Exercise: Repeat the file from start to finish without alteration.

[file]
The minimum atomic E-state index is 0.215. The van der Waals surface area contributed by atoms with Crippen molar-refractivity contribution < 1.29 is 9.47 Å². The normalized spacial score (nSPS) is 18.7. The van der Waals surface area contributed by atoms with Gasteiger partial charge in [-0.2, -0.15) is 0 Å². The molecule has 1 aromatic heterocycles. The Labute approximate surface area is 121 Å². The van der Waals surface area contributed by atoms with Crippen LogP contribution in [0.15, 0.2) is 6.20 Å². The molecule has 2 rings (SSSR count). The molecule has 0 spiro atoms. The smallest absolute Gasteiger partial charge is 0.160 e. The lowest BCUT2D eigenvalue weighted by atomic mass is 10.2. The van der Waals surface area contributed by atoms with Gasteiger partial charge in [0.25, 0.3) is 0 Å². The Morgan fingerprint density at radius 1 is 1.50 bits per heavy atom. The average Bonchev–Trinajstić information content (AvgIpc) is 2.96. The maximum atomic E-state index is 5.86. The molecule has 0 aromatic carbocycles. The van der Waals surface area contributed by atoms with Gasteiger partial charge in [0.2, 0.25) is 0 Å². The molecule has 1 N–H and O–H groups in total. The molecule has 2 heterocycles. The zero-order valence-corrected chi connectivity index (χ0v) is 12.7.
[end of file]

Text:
The minimum atomic E-state index is 0.215. The van der Waals surface area contributed by atoms with Crippen molar-refractivity contribution < 1.29 is 9.47 Å². The normalized spacial score (nSPS) is 18.7. The van der Waals surface area contributed by atoms with Gasteiger partial charge in [-0.2, -0.15) is 0 Å². The molecule has 1 aromatic heterocycles. The Labute approximate surface area is 121 Å². The van der Waals surface area contributed by atoms with Crippen LogP contribution in [0.15, 0.2) is 6.20 Å². The molecule has 2 rings (SSSR count). The molecule has 0 spiro atoms. The smallest absolute Gasteiger partial charge is 0.160 e. The lowest BCUT2D eigenvalue weighted by atomic mass is 10.2. The van der Waals surface area contributed by atoms with Gasteiger partial charge in [0.25, 0.3) is 0 Å². The Morgan fingerprint density at radius 1 is 1.50 bits per heavy atom. The average Bonchev–Trinajstić information content (AvgIpc) is 2.96. The maximum atomic E-state index is 5.86. The molecule has 0 aromatic carbocycles. The van der Waals surface area contributed by atoms with Gasteiger partial charge in [0.2, 0.25) is 0 Å². The molecule has 1 N–H and O–H groups in total. The molecule has 2 heterocycles. The zero-order valence-corrected chi connectivity index (χ0v) is 12.7.